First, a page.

Estelí, Nicaragua: The Diamond of the Segovias

January 20, 2015

When people think of Nicaragua, they may imagine picturesque mountains covered with jungle-like trees. They may envision row after row of endless tobacco plants and small fruit stands dotting the street corners. This is the exact picture I discovered when I traveled to this bustling metropolis. Located about 93 miles north of the capital city of Managua, Estelí is the third most populated city in Nicaragua, and a huge center for commerce.

This city is filled with some of the finest craftsmen you will find in Central America. Leather workers craft boots and belts out of whatever is available to them, including iguana. The items they create could be sold for top dollar in the American market, but in Estelí, they serve more as a representation of the artists’ talents than a means of making money. The population is one of the most generous and cheerful that I’ve had the pleasure of meeting. They are humble, hardworking, and content with their lives. It is an area rich in history and culture, and in recent decades Estelí has become a haven for former Cuban cigar manufacturers, setting itself up as the unofficial tobacco capital of the country.

It is the area’s weather and soil, which differ greatly from those of the rest of the country, that makes it perfect for the production of cigar tobacco. Upon traveling north, the temperature drops about 10 degrees, and the landscape changes from brownish flat fields to lush, green mountains and farms. The soil is dark, unlike the reddish clay of Jalapa, and is filled with nutrients due to the volcanic rock that it is derived from. This makes the tobaccos grown here sturdy and strong, with hints of spice and a very rustic nature. Estelí produces, as Nick Perdomo calls it, “the world’s best tobacco.”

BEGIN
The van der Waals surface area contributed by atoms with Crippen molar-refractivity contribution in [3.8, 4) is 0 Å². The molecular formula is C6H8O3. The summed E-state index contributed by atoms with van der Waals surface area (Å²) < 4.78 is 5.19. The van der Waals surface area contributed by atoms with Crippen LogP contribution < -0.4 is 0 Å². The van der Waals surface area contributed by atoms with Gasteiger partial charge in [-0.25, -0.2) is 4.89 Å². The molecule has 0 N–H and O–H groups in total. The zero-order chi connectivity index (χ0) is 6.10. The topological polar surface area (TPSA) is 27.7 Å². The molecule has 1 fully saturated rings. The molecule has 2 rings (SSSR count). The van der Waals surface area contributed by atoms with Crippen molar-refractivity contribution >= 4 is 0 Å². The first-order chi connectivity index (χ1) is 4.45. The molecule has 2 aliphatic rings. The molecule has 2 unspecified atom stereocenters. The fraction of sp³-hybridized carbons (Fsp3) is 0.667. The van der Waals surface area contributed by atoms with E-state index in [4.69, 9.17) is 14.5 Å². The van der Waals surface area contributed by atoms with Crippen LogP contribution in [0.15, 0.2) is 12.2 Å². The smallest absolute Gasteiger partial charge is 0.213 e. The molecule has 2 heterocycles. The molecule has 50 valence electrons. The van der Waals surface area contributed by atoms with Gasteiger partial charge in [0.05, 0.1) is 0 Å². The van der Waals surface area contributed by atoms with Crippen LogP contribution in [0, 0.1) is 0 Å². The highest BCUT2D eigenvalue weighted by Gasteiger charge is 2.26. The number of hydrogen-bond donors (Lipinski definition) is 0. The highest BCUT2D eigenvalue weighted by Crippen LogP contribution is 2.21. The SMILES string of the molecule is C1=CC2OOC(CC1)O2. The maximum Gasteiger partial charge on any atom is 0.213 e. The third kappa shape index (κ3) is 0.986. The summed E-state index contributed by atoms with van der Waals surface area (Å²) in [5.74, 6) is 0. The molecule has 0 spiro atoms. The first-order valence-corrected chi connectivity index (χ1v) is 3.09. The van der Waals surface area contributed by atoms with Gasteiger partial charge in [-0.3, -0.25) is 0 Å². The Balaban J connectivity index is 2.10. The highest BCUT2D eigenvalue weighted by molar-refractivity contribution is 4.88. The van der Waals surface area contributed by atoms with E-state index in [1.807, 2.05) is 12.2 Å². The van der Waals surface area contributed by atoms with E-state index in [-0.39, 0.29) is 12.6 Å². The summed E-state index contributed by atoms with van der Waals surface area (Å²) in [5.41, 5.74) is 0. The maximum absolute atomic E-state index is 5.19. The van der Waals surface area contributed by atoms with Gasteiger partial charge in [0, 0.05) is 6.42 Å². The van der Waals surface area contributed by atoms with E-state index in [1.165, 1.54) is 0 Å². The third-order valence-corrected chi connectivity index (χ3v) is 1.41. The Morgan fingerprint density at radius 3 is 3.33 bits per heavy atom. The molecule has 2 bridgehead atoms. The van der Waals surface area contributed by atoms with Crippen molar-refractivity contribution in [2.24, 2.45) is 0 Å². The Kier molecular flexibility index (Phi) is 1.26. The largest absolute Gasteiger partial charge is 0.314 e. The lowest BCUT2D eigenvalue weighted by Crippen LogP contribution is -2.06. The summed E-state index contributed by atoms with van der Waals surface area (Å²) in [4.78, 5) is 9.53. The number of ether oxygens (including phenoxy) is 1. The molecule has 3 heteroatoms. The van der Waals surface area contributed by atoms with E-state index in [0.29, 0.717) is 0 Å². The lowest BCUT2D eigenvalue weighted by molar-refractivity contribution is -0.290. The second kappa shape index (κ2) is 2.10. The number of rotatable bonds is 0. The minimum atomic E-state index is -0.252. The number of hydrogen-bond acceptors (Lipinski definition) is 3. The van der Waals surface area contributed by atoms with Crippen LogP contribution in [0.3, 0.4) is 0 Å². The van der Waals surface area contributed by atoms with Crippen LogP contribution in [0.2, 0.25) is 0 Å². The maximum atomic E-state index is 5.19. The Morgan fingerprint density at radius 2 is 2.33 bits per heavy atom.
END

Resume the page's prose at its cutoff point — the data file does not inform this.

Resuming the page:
Although the casual cigar smoker may have never even heard of this city, it has become an iconic region for tobacco, and home to some of the world’s biggest cigar companies; Drew Estate, My Father, Rocky Patel, Padrón, Oliva, and Perdomo are all based in this very fertile area. Most factories are located within mere miles of each other, all off the great Pan-American Highway. Their fields are spread out all over the region, with many as far away as the towns of Condega and Jalapa. Yet Estelí holds the honor of being the center for production.

Much of the population works in either the fields or the factories, with Perdomo employing some 4,000 workers. They work hard and are very proud of the products they create and of the companies they work for; there are even sports leagues that pit the different companies against each other. I had the pleasure of seeing the Perdomo softball team break even in a doubleheader with Plasencia (although the second game was definitely fixed). The fans are very supportive of their respective teams and closely resemble what one may find at a Yankees game.

I must say I was very surprised with how much I enjoyed staying in this city. The people treat guests with respect and like one of their own. The simplest gesture receives such great amounts of thanks, for Estelí’s people know it is the smoker that employs them. And now I know that without the hard work, creativity, and overall attitude of the people of Estelí, the “world’s best tobacco” would be nothing more than a pipe dream.


Comments are closed.

What's trending now...